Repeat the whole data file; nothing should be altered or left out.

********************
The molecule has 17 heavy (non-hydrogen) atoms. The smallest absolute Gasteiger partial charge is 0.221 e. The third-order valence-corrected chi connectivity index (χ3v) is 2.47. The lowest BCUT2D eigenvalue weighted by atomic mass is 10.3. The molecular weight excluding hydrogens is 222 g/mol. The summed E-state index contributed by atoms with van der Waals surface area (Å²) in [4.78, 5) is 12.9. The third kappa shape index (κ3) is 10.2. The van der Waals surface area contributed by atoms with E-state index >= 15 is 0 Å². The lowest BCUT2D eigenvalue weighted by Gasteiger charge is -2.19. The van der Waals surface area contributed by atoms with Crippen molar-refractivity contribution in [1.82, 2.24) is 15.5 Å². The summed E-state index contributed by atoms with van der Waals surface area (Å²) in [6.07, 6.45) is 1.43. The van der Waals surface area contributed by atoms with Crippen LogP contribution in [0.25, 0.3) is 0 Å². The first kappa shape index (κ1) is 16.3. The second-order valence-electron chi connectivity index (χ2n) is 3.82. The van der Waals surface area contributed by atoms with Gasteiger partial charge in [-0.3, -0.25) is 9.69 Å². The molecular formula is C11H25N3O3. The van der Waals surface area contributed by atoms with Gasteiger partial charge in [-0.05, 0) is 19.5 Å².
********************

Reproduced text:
The molecule has 17 heavy (non-hydrogen) atoms. The smallest absolute Gasteiger partial charge is 0.221 e. The third-order valence-corrected chi connectivity index (χ3v) is 2.47. The lowest BCUT2D eigenvalue weighted by atomic mass is 10.3. The molecular weight excluding hydrogens is 222 g/mol. The summed E-state index contributed by atoms with van der Waals surface area (Å²) in [4.78, 5) is 12.9. The third kappa shape index (κ3) is 10.2. The van der Waals surface area contributed by atoms with E-state index >= 15 is 0 Å². The lowest BCUT2D eigenvalue weighted by Gasteiger charge is -2.19. The van der Waals surface area contributed by atoms with Crippen molar-refractivity contribution in [1.82, 2.24) is 15.5 Å². The summed E-state index contributed by atoms with van der Waals surface area (Å²) in [6.07, 6.45) is 1.43. The van der Waals surface area contributed by atoms with Crippen LogP contribution in [0.25, 0.3) is 0 Å². The first kappa shape index (κ1) is 16.3. The second-order valence-electron chi connectivity index (χ2n) is 3.82. The van der Waals surface area contributed by atoms with Gasteiger partial charge in [-0.3, -0.25) is 9.69 Å². The molecular formula is C11H25N3O3. The van der Waals surface area contributed by atoms with Gasteiger partial charge in [-0.05, 0) is 19.5 Å².